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EDITORIAL: NHIF should be flexible on clinical officers

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NHIF may wish to uphold high professional
NHIF may wish to uphold high professional standards in a sensitive area such as medicine, but it has to be reasonable in view of the reality on the ground. FILE PHOTO | NMG 

Kenya has rightly identified Universal Health Coverage (UHC) as one of the key pillars of the so-called Big Four agenda. The brainchild of President Uhuru Kenyatta, the Big Four agenda has correctly positioned access to healthcare as a driver of human development.

But lessons from elsewhere suggest that the country requires billions of shillings to successfully roll out a plan that will impact the population in the right way.

This must begin with efficient use of the scarce resources available. In short, we must, going forward, need to cut our suit according to our cloth even as we increase our spending on health.

That makes the latest health sector dispute between clinicians and the National Health Insurance Fund (NHIF) worth attention. NHIF has been rejecting prescriptions by the clinical officers despite the Health ministry’s intervention.

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The gist of the matter is that private insurers accept prescriptions for CT scans and X-rays from clinical officers but NHIF does not. For the record, most Kenyans have never seen a doctor and mostly depend on the clinicians for their basic health needs.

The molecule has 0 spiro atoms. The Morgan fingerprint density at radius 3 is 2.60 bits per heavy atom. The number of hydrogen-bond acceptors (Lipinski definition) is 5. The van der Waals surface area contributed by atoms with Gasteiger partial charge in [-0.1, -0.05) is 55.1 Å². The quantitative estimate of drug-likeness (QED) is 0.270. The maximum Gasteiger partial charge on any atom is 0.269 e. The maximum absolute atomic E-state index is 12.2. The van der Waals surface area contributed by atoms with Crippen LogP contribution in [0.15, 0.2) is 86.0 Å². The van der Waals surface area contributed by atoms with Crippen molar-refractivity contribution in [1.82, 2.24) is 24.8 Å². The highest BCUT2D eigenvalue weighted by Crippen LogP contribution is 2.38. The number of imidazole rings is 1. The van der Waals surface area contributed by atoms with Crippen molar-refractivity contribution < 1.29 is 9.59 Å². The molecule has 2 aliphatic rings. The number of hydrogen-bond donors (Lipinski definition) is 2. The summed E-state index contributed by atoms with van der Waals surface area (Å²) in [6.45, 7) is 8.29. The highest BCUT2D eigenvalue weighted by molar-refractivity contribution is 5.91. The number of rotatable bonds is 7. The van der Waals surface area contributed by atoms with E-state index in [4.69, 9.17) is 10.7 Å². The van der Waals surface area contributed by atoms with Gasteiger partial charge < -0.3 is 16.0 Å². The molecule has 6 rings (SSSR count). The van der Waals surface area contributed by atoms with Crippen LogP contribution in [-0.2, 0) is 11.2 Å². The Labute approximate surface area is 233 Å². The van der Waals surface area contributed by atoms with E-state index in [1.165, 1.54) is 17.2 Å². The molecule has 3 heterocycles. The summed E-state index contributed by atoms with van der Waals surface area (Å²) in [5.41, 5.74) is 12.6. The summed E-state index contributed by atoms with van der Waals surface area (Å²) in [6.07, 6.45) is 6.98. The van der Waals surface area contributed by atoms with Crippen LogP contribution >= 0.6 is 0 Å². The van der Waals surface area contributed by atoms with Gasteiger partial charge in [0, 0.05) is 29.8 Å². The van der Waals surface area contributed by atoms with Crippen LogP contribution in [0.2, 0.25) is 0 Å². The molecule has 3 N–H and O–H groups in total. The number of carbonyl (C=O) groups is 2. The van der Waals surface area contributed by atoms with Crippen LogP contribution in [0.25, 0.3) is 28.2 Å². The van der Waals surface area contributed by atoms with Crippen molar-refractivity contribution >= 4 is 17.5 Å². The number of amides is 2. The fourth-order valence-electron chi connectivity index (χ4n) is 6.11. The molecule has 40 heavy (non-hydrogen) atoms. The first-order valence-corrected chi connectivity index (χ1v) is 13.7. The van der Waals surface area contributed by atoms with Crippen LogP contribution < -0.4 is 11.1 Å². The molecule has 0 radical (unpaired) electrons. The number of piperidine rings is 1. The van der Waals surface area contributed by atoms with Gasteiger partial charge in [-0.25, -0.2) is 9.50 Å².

Kenya Union of Clinical Officers (KUCO) says its members are being asked to register with the Kenya Medical Practitioners and Dentists Board for patients seeing them to get NHIF services.

As a result, the officers have warned of a possible strike in 14 days, arguing that the Clinical Officers Council (COC) is their regulatory body.

NHIF may wish to uphold high professional standards in a sensitive area such as medicine, but it has to be reasonable in view of the reality on the ground.

There surely must be someone at NHIF who understands that clinical officers and nurses are the backbone of Kenya’s primary healthcare system, which serves the majority of the population.

This is the reason the Director of Medical Services has called on NHIF to accommodate the technicians as private insurers and hospitals have done.

True, the incorporation of the officers under the Kenya Medical Practitioners and Dentists Board may raise standards in the sector but could as well lock out millions of Kenyans from accessing medical services.

Players in the sector must differentiate what should be done in the long run from short-term goals. For now, flexibility is what is needed to achieve universal health coverage and the clinicians must certainly be part of it.

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